No yeast, no wine. See the fuzzy stuff on grapes still hanging on the vine? The blush of yeast. Alive. Ubiquitous. Cheap.
To make a fancy wine, the yeast on the grapes must be killed. Millions of the critters are poisoned by sulfite. A particular strain of yeast is then introduced. A truly fancy wine has elite grapes and cultivated yeast. To be fair, the tongue appreciates the effort.
A cheap homemade wine can be made by just leaving squashed grapes in a barrel. No sulfites. No killing. Worst that happens is you end up with a decent vinegar.
A shooting star lights up the midnight sky
. A child makes a wish
. A woman not sure of the man she's with sees a sign of love
, a mistake rectified
in court 12 years later. An older gentleman
dying of prostate cancer marvels at the glow.
On any given clear night, I can see a shooting star graze the sky 2 or 3 times an hour. One magical morning I saw hundreds sparkle over me with my youngest at my side.
Still as magical as it was, should I collect a few grams of shooting star dust and sprinkle it into grape juice, nothing happens. The grape juice still tastes like grape juice. It's not that difficult to collect shooting star dust*; collecting yeast, however, is easier. The stuff is everywhere. Most Americans spend more money buying drugs to eliminate yeast than buying yeast itself.
Every day a grape vine outside my window converts water to grapes; a year or two later, yeast converts the same grapes into wine.
I have lived with the same woman for more than a quarter century. Years before she cradled my daughter in her womb, we watched a summer shower of shooting stars in the Catskills. We marveled at the eerie midnight streaks. Still, stardust and water make only mud.
If you collect rainwater
in a bucket, let it set a bit, then drag a magnet through it, you will capture some micrometeorites. If you look at them under a microscope, you can see the pits of their journey inscribed in the particles.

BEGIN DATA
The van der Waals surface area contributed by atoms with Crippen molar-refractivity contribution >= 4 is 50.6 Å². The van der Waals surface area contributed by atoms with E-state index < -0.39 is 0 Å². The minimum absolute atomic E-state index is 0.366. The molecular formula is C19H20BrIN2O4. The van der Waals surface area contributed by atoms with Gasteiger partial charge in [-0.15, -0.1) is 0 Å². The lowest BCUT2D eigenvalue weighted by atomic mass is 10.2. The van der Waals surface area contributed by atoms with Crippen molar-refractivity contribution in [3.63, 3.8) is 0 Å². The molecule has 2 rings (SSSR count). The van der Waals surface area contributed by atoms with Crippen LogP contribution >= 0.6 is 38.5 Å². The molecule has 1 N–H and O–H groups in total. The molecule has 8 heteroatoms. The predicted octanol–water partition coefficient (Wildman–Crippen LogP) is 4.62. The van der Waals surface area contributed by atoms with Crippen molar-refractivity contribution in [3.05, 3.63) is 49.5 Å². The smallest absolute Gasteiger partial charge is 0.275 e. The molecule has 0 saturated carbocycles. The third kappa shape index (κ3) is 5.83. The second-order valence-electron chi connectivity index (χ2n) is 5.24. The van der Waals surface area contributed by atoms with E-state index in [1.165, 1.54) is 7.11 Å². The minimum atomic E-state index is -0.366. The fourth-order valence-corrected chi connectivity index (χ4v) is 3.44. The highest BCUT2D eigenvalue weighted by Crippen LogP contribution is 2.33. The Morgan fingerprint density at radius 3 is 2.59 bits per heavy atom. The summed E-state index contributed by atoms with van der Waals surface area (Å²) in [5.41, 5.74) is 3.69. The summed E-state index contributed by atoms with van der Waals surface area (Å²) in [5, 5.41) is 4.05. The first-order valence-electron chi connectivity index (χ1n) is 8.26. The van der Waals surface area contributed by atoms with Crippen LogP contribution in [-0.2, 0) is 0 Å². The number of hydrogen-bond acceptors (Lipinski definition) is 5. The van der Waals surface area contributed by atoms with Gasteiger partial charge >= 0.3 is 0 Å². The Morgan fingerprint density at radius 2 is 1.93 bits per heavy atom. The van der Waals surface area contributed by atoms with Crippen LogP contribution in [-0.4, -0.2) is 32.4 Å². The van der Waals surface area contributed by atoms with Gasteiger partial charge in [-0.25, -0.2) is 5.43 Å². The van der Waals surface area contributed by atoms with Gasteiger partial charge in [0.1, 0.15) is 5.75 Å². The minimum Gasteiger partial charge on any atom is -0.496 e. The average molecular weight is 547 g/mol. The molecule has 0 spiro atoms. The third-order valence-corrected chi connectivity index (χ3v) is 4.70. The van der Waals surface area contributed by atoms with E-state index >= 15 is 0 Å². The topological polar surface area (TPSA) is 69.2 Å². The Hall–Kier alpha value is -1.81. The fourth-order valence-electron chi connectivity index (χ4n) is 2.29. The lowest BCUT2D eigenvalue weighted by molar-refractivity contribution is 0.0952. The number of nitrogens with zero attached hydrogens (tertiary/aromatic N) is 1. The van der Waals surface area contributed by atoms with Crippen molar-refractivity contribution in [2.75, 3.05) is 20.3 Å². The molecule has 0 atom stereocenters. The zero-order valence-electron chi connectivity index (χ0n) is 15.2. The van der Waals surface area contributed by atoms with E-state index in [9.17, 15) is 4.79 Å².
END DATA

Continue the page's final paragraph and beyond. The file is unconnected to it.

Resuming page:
If you spent any time outside today, you may well have a particle or two in your hair, descended from the heavens. 40,000 tons of cosmic dust settle on our planet in a year. A few micrometeorites settled on the roof above you while you slept last night. Comet dust, cosmic spherules, shattered asteroids, moon and Mars dust.
Leslie and I lay on a grassy hill in the mountains, before our children had names. If we drank any wine that night, we could not have told you much about it beyond its color.
We have since seen hundreds of meteors, perhaps one for every streak of gray hair we share. Still we smile at the unexpected midnight flash. We have become sophisticated enough to know premier grand cru classé from the screwcap pink stuff.
Seeing Leslie after just a few hours apart still startles me like a shooting star. An unexpected, undeserved pleasure.
This world rewards those who pay attention. I have wasted warm, clear nights staring at this monitor; bunches and bunches of grapes fall unharvested at the end of every summer.
Still, as we grow older, the sky and the grapes return over and over again. Good, cheap wine needs more time than energy, and I am still young enough to have both.
When things go bad (and all things that breathe eventually rot), things become difficult. My father lies trapped in a body only partially his now. My mother died a grotesque death, her moth-eaten brain reducing her gracefulness to that of an awkward marionette. Our turn awaits.
Still, as our bodies fail, we'll drink cheap wine and watch for shooting stars. It was enough when we started, more than enough now.